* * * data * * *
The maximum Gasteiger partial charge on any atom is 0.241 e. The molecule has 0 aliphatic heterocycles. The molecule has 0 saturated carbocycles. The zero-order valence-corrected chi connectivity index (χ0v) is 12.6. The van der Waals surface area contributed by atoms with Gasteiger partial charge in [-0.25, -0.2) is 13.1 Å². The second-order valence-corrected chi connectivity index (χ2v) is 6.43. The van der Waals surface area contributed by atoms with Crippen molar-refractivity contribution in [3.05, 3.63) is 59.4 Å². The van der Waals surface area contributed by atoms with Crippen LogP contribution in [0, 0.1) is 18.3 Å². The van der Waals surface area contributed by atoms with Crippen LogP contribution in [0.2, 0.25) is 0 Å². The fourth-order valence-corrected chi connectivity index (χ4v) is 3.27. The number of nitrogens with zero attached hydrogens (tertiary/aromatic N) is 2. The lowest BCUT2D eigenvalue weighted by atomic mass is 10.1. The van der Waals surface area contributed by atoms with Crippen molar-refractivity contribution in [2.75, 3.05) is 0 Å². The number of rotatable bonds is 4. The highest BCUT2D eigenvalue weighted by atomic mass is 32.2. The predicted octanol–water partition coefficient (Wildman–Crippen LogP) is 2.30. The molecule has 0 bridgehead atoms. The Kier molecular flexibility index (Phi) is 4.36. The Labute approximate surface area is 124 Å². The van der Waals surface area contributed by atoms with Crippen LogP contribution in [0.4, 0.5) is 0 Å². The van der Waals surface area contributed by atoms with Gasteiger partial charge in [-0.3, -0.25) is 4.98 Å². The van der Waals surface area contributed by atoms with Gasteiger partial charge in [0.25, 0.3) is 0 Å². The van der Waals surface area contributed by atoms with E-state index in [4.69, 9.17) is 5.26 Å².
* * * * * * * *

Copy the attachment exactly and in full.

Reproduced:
The maximum Gasteiger partial charge on any atom is 0.241 e. The molecule has 0 aliphatic heterocycles. The molecule has 0 saturated carbocycles. The zero-order valence-corrected chi connectivity index (χ0v) is 12.6. The van der Waals surface area contributed by atoms with Gasteiger partial charge in [-0.25, -0.2) is 13.1 Å². The second-order valence-corrected chi connectivity index (χ2v) is 6.43. The van der Waals surface area contributed by atoms with Crippen molar-refractivity contribution in [3.05, 3.63) is 59.4 Å². The van der Waals surface area contributed by atoms with Crippen LogP contribution in [0, 0.1) is 18.3 Å². The van der Waals surface area contributed by atoms with Crippen LogP contribution in [0.2, 0.25) is 0 Å². The fourth-order valence-corrected chi connectivity index (χ4v) is 3.27. The number of nitrogens with zero attached hydrogens (tertiary/aromatic N) is 2. The lowest BCUT2D eigenvalue weighted by atomic mass is 10.1. The van der Waals surface area contributed by atoms with Crippen molar-refractivity contribution in [2.75, 3.05) is 0 Å². The number of rotatable bonds is 4. The highest BCUT2D eigenvalue weighted by atomic mass is 32.2. The predicted octanol–water partition coefficient (Wildman–Crippen LogP) is 2.30. The molecule has 0 bridgehead atoms. The Kier molecular flexibility index (Phi) is 4.36. The Labute approximate surface area is 124 Å². The van der Waals surface area contributed by atoms with Crippen LogP contribution in [0.4, 0.5) is 0 Å². The van der Waals surface area contributed by atoms with Gasteiger partial charge in [-0.3, -0.25) is 4.98 Å². The van der Waals surface area contributed by atoms with Gasteiger partial charge in [0.25, 0.3) is 0 Å². The van der Waals surface area contributed by atoms with E-state index in [4.69, 9.17) is 5.26 Å².